poetry


I don’t talk much about poetry (the theme) anymore, and I’ve always found it difficulty answering questions such as “what is poetry to you?” and “what is your relationship with poetry?”, (not that I get deluges of questions, I certainly do not). Some days ago, I was reading about Albert Tarantola, and I thought, why not view it through the perspective of an inverse problem?
That is the origin of this (quite) simple composition,
thank you for reading,
João-Maria.

Published by João-Maria

A tick clinging to the bristles of a purple boar.

68 thoughts on “poetry

    1. “We work with the substantial, but the emptiness is what we use.”

      And, in some senses, that is more or less correct, but is becoming less and less correct. Even my poetry (and I’d even say: especially my poetry) is thronged with the scent of re-purpose and re-eclosion.
      It’s even more interesting to think of utilitarian associations, then, because where Lao Tzu sees space being created in pots and houses, space which is then the purpose of their making, I see division, but perhaps the space is the purpose of the pot and division is the method of its making. And thus, we have a theory for poetry as well, in a very similar sense.
      Sorry, Huzaifa, it’s Saturday, I’m prone to… maunder on. Thank you for your kindness; for reading.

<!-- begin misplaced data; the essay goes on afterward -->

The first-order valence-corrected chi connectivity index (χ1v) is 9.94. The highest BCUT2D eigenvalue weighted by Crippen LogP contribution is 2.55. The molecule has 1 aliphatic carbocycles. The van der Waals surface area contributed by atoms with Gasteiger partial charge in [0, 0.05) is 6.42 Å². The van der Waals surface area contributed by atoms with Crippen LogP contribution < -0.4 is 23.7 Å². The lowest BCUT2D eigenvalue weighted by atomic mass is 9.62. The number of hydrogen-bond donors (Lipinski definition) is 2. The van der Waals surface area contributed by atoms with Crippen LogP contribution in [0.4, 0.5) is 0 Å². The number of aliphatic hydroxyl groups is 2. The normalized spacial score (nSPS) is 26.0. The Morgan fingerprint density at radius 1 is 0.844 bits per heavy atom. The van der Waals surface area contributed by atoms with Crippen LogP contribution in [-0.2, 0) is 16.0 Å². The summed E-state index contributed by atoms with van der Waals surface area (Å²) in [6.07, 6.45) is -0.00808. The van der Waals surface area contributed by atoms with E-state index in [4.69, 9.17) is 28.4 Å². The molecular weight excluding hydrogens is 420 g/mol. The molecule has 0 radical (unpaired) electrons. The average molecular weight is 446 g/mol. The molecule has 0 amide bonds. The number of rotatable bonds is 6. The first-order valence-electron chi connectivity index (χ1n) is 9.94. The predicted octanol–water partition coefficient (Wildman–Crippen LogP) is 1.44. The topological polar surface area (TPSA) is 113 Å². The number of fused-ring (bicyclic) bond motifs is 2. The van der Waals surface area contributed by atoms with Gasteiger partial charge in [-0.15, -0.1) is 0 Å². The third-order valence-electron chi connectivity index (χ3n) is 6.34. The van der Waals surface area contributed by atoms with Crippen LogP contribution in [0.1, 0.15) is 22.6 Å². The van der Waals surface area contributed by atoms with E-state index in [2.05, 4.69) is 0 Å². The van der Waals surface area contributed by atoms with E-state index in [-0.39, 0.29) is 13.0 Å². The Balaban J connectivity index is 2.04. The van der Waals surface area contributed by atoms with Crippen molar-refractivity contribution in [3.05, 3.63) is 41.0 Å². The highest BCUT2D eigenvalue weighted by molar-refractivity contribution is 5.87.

Liked by 2 people

    1. Bruce, I’ve been reading you for the past hour, you’ve such a lustre to your writing; a gleam, almost bronzen, warm. It’s fine if you don’t follow me at all, but I will absolutely be on your tail.
      I follow a small few folks out here, and only now am I starting to find the right ones. People that are talented and genial, since God knows how sombrously lonely literature can be.

      Liked by 3 people

      1. Thanks so much João-Maria! I have already read you lovely comment about six times! I think nearly everyone, except a few, are simply trying to sell me a book.

        Liked by 2 people

      2. I don’t have a singular book to sell, Bruce! I’m twenty-four and live in littoral Portugal. I have to drive 40 km for the nearest bookshop, thus, I’d be lucky if I could even buy one, let alone sell it.
        And I’m far too puerile to ask anyone for money. I’m wholly grateful for the kindness, and for the chance to read you. Stay as long as you may, and don’t feel obliged to read my unintelligible paroxysms.

        Liked by 2 people

      3. I too am 40ish km from a bookshop – which is possibly why I read things online and my book-reading glasses are fuzzy and dated. I shall investigate you current home town. I find doing such things to be interesting. I live in Stratford New Zealand next to a volcano (that is currently sleeping!)

        Liked by 2 people

      4. I don’t have my hometown publicly on my blog, only Lisbon, which is where I more-or-less spent a good deal of my life. My hometown is a little bit north of Montejunto, near the rock-pears.
        I envy your location; New Zealand must be such a lavishly beautiful place, and especially North Island.

        Liked by 1 person

      5. The South Island is a lot more spectacular than the North. North Portugal looks mountainous and lovely. The closest I’ve been to Portugal is France.Visiting there now is just a dream!

        Liked by 2 people